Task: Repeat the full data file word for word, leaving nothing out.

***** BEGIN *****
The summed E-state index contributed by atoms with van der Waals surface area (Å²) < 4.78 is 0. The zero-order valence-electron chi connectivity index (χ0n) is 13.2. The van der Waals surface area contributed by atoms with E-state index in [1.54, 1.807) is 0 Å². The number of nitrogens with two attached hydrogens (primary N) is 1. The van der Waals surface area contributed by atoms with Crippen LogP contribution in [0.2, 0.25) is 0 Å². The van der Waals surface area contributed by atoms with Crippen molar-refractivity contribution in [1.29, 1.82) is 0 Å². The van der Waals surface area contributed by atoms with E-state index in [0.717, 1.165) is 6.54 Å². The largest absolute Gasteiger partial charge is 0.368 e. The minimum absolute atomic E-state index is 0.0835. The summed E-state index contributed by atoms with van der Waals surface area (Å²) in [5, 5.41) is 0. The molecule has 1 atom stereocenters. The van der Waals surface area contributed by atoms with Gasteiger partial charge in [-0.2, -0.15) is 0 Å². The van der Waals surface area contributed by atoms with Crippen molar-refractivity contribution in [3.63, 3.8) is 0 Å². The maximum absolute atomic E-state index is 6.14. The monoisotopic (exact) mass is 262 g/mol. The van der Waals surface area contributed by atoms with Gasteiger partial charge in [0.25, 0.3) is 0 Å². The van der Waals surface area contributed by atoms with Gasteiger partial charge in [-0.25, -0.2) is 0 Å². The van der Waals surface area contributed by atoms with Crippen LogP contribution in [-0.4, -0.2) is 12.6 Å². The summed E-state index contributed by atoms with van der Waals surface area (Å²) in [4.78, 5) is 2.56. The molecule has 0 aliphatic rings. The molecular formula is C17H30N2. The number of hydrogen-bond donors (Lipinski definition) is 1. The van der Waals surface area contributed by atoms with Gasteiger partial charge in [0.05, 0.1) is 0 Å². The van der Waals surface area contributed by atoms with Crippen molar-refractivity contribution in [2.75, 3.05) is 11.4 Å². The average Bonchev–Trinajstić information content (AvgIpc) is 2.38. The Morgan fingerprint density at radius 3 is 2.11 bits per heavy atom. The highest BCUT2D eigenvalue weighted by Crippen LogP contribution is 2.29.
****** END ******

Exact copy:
The summed E-state index contributed by atoms with van der Waals surface area (Å²) < 4.78 is 0. The zero-order valence-electron chi connectivity index (χ0n) is 13.2. The van der Waals surface area contributed by atoms with E-state index in [1.54, 1.807) is 0 Å². The number of nitrogens with two attached hydrogens (primary N) is 1. The van der Waals surface area contributed by atoms with Crippen LogP contribution in [0.2, 0.25) is 0 Å². The van der Waals surface area contributed by atoms with Crippen molar-refractivity contribution in [1.29, 1.82) is 0 Å². The van der Waals surface area contributed by atoms with E-state index in [0.717, 1.165) is 6.54 Å². The largest absolute Gasteiger partial charge is 0.368 e. The minimum absolute atomic E-state index is 0.0835. The summed E-state index contributed by atoms with van der Waals surface area (Å²) in [5, 5.41) is 0. The molecule has 1 atom stereocenters. The van der Waals surface area contributed by atoms with Gasteiger partial charge in [-0.2, -0.15) is 0 Å². The van der Waals surface area contributed by atoms with Crippen molar-refractivity contribution in [3.63, 3.8) is 0 Å². The maximum absolute atomic E-state index is 6.14. The monoisotopic (exact) mass is 262 g/mol. The van der Waals surface area contributed by atoms with Gasteiger partial charge in [0.25, 0.3) is 0 Å². The van der Waals surface area contributed by atoms with Gasteiger partial charge in [-0.25, -0.2) is 0 Å². The van der Waals surface area contributed by atoms with Crippen LogP contribution in [-0.4, -0.2) is 12.6 Å². The summed E-state index contributed by atoms with van der Waals surface area (Å²) in [4.78, 5) is 2.56. The molecule has 0 aliphatic rings. The molecular formula is C17H30N2. The number of hydrogen-bond donors (Lipinski definition) is 1. The van der Waals surface area contributed by atoms with Gasteiger partial charge in [0.05, 0.1) is 0 Å². The van der Waals surface area contributed by atoms with Crippen molar-refractivity contribution in [2.75, 3.05) is 11.4 Å². The average Bonchev–Trinajstić information content (AvgIpc) is 2.38. The Morgan fingerprint density at radius 3 is 2.11 bits per heavy atom. The highest BCUT2D eigenvalue weighted by Crippen LogP contribution is 2.29.